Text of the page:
- What activities can we choose from? There are many activities to choose from at TAC. Some of the activities you can choose are letterboxing, nature hikes, creeking, pottery, sewing silly monsters, complicated contraptions, egg drop engineers, cooking methods and survival skills. Girl Scout Juniors and older can do archery and the low challenge course.
- What if we’ve been to TAC before? Don’t worry, there’s still more to explore! Besides doing the activities you’ve never done before, there are off site destinations to explore! Go canoeing with Rivers Edge Outfitters, take a zip line canopy tour at Camp Kern, hunt for fossils at Caesar Creek State Park , visit Fort Ancient or check out the Air Force Museum.
- How do we register? Registration opens February 26, register using the paper registration form found at http://www.girlscoutsofwesternohio.org/What-We-Do/Program-Opportunities-Events/Summer-Camp-Opportunities/Summer%20Camp%20Documents/1302016-001%202014%20Camp%20Registration%20Troop%20Adventure%20Camp%202013.pdf.
- How can I make sure my girls are ready for summer camp? It might be hard to believe right now but warm weather is on the way. Move your troop meeting outside or to a local park to get the girls used to operating outside. You can also take time to work on badges that inspire the girls to explore the outdoor world around them. There is a Naturalist legacy badge in The Girl’s Guide to Girl Scouting for each grade level.
Two Girl Scouts work together during the 2013 Design It, Build It, Go STEM event cohosted by Girl Scouts of Western Ohio and Cincinnati State
February 16-22, 2014, is National Engineers Week. This is a perfect week to begin introducing girls to STEM (Science, Technology, Engineering and Math) careers and topics. It’s okay if you aren’t an expert in these areas yourself because the girls will love seeing you discover along with them. You may be wondering why this is so important to girls. Here are few facts that you should know:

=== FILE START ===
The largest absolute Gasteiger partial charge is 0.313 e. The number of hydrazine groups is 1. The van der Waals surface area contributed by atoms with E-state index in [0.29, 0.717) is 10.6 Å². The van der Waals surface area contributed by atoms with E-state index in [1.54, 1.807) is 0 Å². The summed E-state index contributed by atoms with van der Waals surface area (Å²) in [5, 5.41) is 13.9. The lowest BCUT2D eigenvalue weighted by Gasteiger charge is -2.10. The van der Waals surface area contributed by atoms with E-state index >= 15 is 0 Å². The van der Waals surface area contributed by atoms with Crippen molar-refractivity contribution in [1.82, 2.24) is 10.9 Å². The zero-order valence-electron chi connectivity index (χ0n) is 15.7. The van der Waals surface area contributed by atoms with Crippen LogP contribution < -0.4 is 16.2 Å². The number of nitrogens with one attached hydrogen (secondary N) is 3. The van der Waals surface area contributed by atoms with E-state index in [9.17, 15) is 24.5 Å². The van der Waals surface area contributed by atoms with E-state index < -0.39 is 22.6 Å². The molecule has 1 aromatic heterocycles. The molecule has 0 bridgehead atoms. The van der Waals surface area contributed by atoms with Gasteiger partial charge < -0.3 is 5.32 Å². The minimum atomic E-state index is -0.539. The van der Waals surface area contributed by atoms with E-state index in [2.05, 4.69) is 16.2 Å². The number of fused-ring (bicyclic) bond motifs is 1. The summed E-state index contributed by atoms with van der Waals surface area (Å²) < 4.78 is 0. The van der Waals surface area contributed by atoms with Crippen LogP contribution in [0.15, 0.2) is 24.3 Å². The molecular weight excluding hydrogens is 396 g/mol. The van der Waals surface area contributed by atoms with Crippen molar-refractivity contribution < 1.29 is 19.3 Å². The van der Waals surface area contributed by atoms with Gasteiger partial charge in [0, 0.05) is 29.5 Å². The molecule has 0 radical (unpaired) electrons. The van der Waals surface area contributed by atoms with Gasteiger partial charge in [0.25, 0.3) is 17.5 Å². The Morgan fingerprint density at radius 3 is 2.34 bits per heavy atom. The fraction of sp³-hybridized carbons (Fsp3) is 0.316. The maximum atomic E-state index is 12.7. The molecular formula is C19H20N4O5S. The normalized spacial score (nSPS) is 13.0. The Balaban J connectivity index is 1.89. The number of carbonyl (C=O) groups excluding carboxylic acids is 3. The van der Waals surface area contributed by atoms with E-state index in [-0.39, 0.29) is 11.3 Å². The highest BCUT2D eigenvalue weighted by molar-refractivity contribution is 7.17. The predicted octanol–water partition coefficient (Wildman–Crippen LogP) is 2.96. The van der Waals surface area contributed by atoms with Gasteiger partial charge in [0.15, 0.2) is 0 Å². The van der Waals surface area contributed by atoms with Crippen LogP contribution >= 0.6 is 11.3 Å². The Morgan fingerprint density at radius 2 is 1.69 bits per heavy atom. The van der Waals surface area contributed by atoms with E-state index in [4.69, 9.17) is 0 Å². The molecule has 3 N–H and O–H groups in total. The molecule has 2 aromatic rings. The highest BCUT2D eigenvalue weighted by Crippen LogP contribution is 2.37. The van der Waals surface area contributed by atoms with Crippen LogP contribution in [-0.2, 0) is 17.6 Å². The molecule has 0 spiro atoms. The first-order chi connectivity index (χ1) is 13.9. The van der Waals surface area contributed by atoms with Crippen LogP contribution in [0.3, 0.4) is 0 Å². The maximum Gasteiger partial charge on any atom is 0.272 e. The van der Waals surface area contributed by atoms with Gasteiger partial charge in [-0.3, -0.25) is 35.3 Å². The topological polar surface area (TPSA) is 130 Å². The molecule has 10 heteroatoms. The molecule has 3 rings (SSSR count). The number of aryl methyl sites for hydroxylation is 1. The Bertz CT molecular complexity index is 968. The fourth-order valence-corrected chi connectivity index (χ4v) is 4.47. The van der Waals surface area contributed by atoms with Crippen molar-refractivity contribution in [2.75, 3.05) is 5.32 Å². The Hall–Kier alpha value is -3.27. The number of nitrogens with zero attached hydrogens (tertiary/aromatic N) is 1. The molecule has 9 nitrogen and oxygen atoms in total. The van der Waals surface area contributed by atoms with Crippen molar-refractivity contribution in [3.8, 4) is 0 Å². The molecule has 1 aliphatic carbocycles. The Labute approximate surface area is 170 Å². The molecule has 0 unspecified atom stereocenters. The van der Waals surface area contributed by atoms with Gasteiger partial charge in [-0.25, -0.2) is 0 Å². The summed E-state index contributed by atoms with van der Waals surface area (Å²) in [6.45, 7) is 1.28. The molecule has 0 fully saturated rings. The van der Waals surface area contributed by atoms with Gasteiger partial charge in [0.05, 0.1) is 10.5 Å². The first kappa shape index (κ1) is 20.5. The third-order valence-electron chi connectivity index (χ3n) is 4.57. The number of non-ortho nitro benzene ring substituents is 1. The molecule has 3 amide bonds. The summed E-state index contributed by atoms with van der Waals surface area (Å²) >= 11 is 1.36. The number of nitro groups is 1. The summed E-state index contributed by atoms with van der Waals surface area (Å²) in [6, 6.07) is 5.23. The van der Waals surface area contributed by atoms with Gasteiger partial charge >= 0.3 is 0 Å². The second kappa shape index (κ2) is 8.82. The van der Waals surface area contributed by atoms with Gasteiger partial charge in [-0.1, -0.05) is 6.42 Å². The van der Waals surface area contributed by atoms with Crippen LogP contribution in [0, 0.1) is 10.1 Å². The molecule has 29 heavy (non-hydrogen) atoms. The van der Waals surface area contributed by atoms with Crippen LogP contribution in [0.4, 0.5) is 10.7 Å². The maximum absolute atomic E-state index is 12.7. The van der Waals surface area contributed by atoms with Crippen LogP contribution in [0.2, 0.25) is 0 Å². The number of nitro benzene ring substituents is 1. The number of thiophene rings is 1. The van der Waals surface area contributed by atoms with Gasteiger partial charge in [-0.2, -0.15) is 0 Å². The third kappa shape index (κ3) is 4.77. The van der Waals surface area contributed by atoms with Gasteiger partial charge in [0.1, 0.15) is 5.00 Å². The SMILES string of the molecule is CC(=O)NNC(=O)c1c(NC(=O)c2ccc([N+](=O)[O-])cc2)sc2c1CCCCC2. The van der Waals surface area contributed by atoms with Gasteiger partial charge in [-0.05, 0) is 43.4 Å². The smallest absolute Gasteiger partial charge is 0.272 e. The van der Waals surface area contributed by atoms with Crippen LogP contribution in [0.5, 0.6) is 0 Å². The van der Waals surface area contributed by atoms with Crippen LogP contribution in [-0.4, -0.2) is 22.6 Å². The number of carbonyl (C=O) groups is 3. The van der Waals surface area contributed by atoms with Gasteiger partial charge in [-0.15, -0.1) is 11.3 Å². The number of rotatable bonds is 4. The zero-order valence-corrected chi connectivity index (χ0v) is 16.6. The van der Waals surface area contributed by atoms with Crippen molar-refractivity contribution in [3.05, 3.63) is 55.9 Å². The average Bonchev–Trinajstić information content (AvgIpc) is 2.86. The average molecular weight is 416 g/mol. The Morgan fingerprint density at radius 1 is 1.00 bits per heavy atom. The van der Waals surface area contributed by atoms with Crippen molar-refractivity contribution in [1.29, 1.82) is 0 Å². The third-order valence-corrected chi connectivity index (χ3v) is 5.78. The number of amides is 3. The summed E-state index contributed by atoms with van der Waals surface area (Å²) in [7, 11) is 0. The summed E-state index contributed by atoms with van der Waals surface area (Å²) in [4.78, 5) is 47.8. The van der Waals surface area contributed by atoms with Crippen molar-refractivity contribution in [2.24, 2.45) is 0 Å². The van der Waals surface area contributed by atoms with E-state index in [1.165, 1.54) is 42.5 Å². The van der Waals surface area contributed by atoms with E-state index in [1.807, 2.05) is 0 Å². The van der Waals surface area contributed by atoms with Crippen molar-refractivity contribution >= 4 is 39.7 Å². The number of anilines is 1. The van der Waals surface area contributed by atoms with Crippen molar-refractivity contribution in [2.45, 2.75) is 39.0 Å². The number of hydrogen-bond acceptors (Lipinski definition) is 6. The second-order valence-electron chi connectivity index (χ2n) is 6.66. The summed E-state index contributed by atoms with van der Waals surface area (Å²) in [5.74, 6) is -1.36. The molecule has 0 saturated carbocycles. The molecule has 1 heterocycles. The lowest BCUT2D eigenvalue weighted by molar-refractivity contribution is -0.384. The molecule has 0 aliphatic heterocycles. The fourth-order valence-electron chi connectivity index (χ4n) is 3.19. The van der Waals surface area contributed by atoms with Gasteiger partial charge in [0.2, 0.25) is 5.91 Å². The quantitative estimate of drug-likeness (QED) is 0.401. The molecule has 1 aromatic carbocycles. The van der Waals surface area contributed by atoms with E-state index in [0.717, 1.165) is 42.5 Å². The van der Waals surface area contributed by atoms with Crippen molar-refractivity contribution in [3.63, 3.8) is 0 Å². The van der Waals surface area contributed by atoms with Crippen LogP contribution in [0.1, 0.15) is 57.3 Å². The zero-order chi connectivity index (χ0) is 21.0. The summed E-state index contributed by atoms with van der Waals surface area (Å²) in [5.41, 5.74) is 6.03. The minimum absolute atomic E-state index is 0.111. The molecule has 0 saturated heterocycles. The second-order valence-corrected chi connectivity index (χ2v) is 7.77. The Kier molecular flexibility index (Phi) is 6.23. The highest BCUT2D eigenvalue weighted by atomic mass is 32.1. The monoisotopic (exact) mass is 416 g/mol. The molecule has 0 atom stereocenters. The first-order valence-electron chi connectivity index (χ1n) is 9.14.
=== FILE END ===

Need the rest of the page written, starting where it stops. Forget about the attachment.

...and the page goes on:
STEM careers are growing five times faster than any other occupation.
By 2018, nine out of the 10 fastest-growing jobs in the United States will require significant training in science and mathematics.
STEM workers command higher wages, earning 26% more than their non-STEM counterparts.*
*SOURCE: Economics and Statistics Administration, U.S. Department of Commerce, July 2011
The status of girls:
Not enough girls are pursuing STEM careers.
Only 20 percent of engineering degrees, 25 percent of math and computer-science degrees are earned by women
40 percent of earth, atmospheric, ocean and physical science degrees are earned by women.
Why are girls underrepresented?
- Girls have less confidence in their STEM abilities even though they have the same capabilities in mathematics and science as their male counterparts.
- Girls have less exposure to hands-on STEM activities.*
- Girls have few female role models in their lives that are engaged in STEM fields.